The homegrown brands that did not survive the onslaught of liberalisation continue to live on, in our hearts, if not on our shelves
How we got around
Until the 1980s, two kinds of cars dominated Indian roads, the chubby Ambassador (a cousin of the English Morris Oxford III) and the sleeker Premier Padmini (inspired by the Italian Fiat 1100). The Amby was built like a tank, ferried government officials and offered headroom, legroom and boot space. The Pad was compact, appealed to the swish upper-class and offered air conditioning, tinted windows and better fuel efficiency. You didn’t need a driver to flaunt your status; owning a car was often enough. But for those who did get chauffeured around, life was a breeze. The roads were empty, parking spots were plentiful and you were the world’s envy.
….unless of course you were a two-wheeler family. Papa rode the family scooter, typically the Bajaj Chetak, mummy sat side-saddle behind, the kids fit on laps or stood in the front. More ambitious types rode their Rajdoots or Yezdis. Sure, they were expensive, guzzled fuel and were hard to service. But they represented the freedom a mere scooter could never give. Jackie Shroff raced his in Hero, young Indians did wheelies in the streets. And for those who couldn’t afford the plunge, there was always the trusty Kinetic Luna. Arun Firodia’s low-cost moped sold well because its ads featured everyday Indians with everyday aspirations rather than English-speaking elite. We still remember the slogan, “Chal Meri Luna”.
Dressing up, heading out
Did you have a Ravi, Tarun or Tareeq on your wrist? Was Sona, Nutan or Kanchan part of your wedding? The watches from Hindustan Machine Tools ticked to life in 1961, in association with Japanese watch company, Citizen, and were reliable Timekeepers To The Nation. HMT pioneered hand-wound, quartz, automatic and Braille watches in India, clocking 15 million timepieces in just over half a century.
There were icons on your feet too. In its prime, Carona was second only to Bata in India’s shoe market. The brand that started in 1953 built its reputation on canvas and rubber shoes for a rapidly urbanising workforce that needed affordable Western-style footwear. Carona showrooms – at one point there were 300 across the country – were among the first to showcase separate fun ranges for kids.
In an age without glitzy malls, fast-fashion outlets and designer pret, fashion nonetheless thrived. The trousers started high and flared wide - all the better to accommodate platform heels. 1970s India never met a polyester print it didn’t like. checks, florals, clashing themes, it all worked on Western wear like maxi-dresses, mini skirts and fitted shirts. Tailors sewed on huge collars and spent their hours turning pre-matched fabric from Vimal, Mayur, Bombay Dyeing and Garden into safari suits. Of course, tinted sunglasses made everything look even better.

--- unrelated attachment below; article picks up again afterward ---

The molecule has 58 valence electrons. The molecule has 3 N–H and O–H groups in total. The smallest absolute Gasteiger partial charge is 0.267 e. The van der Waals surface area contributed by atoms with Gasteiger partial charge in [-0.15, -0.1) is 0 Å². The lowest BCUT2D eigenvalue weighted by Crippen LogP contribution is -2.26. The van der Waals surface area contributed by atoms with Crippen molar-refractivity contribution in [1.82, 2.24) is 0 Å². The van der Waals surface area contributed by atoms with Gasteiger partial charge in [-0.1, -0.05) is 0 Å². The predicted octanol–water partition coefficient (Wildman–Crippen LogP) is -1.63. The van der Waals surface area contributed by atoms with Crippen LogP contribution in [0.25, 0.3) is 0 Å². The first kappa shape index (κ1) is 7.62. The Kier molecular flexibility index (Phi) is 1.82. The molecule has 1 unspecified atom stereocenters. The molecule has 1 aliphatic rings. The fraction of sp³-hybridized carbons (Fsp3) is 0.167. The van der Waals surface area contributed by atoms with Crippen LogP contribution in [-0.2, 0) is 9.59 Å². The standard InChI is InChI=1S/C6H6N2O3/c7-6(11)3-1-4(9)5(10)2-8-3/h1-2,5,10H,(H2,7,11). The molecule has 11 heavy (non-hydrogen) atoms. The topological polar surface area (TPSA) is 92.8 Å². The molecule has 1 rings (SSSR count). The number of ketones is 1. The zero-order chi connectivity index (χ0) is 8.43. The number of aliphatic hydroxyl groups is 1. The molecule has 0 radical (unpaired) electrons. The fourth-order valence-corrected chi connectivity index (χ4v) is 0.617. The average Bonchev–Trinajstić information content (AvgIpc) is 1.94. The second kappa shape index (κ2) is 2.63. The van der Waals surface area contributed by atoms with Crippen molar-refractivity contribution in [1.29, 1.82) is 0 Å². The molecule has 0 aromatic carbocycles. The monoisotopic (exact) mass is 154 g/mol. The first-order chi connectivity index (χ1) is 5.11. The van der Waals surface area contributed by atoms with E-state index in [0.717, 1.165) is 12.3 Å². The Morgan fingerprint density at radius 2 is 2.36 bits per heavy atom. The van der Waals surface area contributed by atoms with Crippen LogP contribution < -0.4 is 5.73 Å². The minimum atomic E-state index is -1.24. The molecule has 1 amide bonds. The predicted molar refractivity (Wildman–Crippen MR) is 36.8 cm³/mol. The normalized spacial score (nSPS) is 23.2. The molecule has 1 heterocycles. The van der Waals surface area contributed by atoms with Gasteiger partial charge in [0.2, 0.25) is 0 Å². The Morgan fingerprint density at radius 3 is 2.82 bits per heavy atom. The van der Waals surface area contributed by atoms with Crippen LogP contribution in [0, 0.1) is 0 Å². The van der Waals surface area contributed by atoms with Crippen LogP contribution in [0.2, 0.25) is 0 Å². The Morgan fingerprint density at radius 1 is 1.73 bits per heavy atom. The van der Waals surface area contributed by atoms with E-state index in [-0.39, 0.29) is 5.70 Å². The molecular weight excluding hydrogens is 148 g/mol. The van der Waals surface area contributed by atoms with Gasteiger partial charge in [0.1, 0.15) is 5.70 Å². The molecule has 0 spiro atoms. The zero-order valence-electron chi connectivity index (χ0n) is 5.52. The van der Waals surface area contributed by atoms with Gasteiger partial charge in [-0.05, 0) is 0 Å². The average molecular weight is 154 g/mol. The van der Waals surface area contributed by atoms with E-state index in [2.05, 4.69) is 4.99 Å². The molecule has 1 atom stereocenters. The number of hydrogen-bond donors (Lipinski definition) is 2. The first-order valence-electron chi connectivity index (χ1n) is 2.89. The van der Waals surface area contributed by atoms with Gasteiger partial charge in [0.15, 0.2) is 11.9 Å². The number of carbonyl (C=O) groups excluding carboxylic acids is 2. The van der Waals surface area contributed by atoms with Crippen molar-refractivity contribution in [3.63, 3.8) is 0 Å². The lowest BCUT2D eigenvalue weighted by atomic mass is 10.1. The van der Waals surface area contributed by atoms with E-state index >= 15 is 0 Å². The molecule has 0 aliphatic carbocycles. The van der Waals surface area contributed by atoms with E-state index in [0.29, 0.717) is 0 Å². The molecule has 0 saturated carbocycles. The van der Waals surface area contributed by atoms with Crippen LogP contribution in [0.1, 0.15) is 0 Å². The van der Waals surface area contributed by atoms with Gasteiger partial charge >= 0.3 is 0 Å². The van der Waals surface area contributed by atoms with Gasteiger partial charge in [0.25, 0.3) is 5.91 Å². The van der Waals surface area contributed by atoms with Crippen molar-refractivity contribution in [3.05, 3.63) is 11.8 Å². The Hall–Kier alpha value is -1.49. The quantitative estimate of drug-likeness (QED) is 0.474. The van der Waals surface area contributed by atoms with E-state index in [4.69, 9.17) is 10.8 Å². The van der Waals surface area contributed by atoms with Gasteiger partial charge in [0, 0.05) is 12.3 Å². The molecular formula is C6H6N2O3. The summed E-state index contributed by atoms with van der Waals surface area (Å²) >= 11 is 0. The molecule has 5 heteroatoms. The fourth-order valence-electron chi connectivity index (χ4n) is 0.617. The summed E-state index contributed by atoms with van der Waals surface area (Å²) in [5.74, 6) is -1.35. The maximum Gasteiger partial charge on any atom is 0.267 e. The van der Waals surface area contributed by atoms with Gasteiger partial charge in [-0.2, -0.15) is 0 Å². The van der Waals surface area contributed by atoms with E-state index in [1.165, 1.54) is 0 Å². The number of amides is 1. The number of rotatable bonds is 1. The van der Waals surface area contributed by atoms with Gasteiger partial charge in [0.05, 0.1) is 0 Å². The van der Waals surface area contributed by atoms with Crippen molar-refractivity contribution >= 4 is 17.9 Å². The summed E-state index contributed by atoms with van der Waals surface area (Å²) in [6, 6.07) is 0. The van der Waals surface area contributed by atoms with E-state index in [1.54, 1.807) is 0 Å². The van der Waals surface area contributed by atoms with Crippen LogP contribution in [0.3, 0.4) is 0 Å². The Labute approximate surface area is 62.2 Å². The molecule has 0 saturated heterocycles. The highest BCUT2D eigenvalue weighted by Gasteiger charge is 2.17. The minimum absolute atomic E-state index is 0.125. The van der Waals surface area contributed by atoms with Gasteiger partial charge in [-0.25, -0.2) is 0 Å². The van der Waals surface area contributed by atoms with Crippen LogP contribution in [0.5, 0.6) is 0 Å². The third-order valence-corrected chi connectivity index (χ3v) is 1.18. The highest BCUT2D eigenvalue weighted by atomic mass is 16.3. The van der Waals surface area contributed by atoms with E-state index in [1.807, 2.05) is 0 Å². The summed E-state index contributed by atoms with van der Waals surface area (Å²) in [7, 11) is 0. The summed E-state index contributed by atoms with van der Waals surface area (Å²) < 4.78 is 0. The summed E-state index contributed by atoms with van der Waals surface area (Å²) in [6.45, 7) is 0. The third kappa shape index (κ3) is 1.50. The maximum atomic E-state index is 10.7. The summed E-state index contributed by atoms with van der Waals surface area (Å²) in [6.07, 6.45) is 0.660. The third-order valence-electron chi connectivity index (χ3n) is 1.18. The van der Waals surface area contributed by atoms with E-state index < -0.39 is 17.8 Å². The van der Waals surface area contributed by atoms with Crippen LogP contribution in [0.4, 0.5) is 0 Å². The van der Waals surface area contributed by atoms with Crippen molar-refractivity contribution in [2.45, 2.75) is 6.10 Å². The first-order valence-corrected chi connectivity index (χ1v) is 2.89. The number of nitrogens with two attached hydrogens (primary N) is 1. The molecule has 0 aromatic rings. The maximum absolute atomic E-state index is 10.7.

When it came to soft drinks…
Homegrown flavours and brands thrived in the absence of multinational juggernauts like Pepsi and Coca-Cola.
“Gold Spot, the zing thing” was Parle’s fizzy-tangy orange drink that had been around since 1952 and was named after their popular Gold Star mints. It stayed popular until 1993, as did Parle’s later creations, Thums Up, Limca, Citra and Maaza, after which they were sold to Coca-Cola India, only to have Gold Spot and Citra killed off and replaced with Fanta and Sprite. There was room for smaller brands too – Thrill and Sosyo had their fans and that fizzy favourite: Campa Cola. Dreamed up by the company that manufactured and distributed Coca Cola from 1949 to 1977, it was the made-in-India drink with an appropriate slogan: The Great Indian Taste.
Getting tech savvy
Then as now, cool gadgets were things to flaunt. In the ’70s and ’80s, the lure of cheap cameras and low-cost film and colour processing was hard to resist. Abdullah Fazalbhoy’s Hot Shot cameras came out at every wedding, graduation, summer party and festival. They were easy to load with film and the point and shoot was a breeze. One model, the Mini, was no bigger than your sunglasses case, and cost less than a roll of film – all the better to document the emerging India.
For much of India, the toothpaste brands Cibaca and Binaca call to mind not the teeth but the ears. The title sponsors of Geetmala, the weekly film-music countdown radio show, enthralled audiences from 1952 to 1995. Binaca (rebranded as Cibaca in 1994) Geetmala was the first to rate Indian film songs and interspersed them with a lively, almost conversational commentary by Ameen Sayani. Cibaca still sells well in small towns, but the music ended with Tujhe Dekha To Yeh Jana Sanam, 1995’s song of the year.
Moving images, however, were where the competition lay. Was your TV a Keltron, Uptron, Salora, Dyanora, Texla or Crown? No matter, it probably was housed in its own wooden cabinet, with extendable antennae and analog dials to show a single black-and-white channel. Neighbours would huddle around in your living room to catch the news, a TV show or a film. Streets would go empty when Hindi films played on Sunday evening.